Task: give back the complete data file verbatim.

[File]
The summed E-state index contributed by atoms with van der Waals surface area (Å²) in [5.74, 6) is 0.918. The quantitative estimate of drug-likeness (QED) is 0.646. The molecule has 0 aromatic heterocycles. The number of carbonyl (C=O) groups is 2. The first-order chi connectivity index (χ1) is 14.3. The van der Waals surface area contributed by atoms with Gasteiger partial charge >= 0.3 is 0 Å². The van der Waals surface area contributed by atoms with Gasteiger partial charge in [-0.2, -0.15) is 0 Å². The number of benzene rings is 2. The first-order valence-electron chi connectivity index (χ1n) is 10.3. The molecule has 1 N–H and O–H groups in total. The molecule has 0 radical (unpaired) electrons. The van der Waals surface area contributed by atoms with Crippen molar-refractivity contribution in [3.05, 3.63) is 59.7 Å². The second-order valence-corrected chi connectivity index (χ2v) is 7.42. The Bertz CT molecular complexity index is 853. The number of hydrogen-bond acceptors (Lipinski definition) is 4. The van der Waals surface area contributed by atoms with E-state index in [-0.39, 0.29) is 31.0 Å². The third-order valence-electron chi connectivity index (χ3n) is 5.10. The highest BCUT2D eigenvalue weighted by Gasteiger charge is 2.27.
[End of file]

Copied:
The summed E-state index contributed by atoms with van der Waals surface area (Å²) in [5.74, 6) is 0.918. The quantitative estimate of drug-likeness (QED) is 0.646. The molecule has 0 aromatic heterocycles. The number of carbonyl (C=O) groups is 2. The first-order chi connectivity index (χ1) is 14.3. The van der Waals surface area contributed by atoms with Gasteiger partial charge >= 0.3 is 0 Å². The van der Waals surface area contributed by atoms with Gasteiger partial charge in [-0.2, -0.15) is 0 Å². The number of benzene rings is 2. The first-order valence-electron chi connectivity index (χ1n) is 10.3. The molecule has 1 N–H and O–H groups in total. The molecule has 0 radical (unpaired) electrons. The van der Waals surface area contributed by atoms with Crippen molar-refractivity contribution in [3.05, 3.63) is 59.7 Å². The second-order valence-corrected chi connectivity index (χ2v) is 7.42. The Bertz CT molecular complexity index is 853. The number of hydrogen-bond acceptors (Lipinski definition) is 4. The van der Waals surface area contributed by atoms with E-state index in [-0.39, 0.29) is 31.0 Å². The third-order valence-electron chi connectivity index (χ3n) is 5.10. The highest BCUT2D eigenvalue weighted by Gasteiger charge is 2.27.